On Wednesday, July 27 at 6 p.m., the city’s Parks Department will host an outdoor public meeting at Mattapan’s Almont Park to unveil the first phase of a planned renovation the park. (Rain date July 29th).
“We’re looking forward to phase one construction beginning in the spring, and next week’s meeting is designed to review the master renovation plan and this first phase,” said Sherri Geldersma, Design and Construction Project Manager at Boston Parks and Recreation. Last week, Parks Commissioner Antonia Pollak joined City Councillor Rob Consalvo, Walter Apperwhite from Mayor Thomas M. Menino’s office, Geldersma and residents to look at the plan in lieu of this upcoming meeting.
Earl Faulk, a member of the Colorado St. Citizens Group and a grandfather of a Malik Sanon, who has played for the Mattapan Patriots since he was seven and will age out of the program after this year, has been involved in this process since its inception. Faulk wishes that his grandson could have seen the fruits of his grandfather’s labor as a player, but he is keeping the faith for the next generation.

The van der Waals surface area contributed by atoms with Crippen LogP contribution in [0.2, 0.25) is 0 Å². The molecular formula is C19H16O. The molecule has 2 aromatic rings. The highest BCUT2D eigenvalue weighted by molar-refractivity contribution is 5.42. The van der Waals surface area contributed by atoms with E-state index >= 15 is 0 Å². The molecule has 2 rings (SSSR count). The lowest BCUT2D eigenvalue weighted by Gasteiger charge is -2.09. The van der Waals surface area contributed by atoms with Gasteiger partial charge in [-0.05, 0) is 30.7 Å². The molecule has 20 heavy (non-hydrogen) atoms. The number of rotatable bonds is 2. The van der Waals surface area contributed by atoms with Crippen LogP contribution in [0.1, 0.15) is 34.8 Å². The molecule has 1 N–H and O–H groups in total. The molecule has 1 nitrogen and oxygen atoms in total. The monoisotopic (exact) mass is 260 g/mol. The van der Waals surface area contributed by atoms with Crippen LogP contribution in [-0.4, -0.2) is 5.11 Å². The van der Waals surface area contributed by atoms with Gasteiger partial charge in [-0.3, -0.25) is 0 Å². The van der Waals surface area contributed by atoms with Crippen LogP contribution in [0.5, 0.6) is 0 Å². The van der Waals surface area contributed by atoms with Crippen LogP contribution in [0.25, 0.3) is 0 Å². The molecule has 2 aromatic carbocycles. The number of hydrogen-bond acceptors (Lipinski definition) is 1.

“I just hope that these little ones now get to play their home games on their home turf,” said Faulk. Currently, the Mattapan Pop Warner team plays at the Reservation Road field in Hyde Park.
Jim Clark, a member of the Mattapan Street Neighborhood Association, has been pleased with the transparency of the process.
“You’ve got to bring projects to the community for open discussion,” said Clark. “Before, most of those things were done at City Hall, or wherever they were done at, and they come out and give it to you on a platter; nobody was really happy with that.”
City Councillor Rob Consalvo, represents the Almont Park area, said that getting this done park was a clear demand from his constituents.
“This is a victory for Mattapan and the residents,” said Consalvo.
Gareth Kincaid, head of the Colorado Street Citizens group, is happy that something is happening. Pushing for improvements all over the neighborhood, Kincaid knows the community is in an uphill battle, but he is embracing that challenge.
“The bumble bee isn’t supposed to fly, but he doesn’t know any different,” said Kincaid, who has championed this section of Mattapan that he calls “Shangri-La.” “Because of the shape of his body and aerodynamics, according to the scientists and the big wheels; just like some of our neighborhoods, like Mattapan, but we’re making it fly.”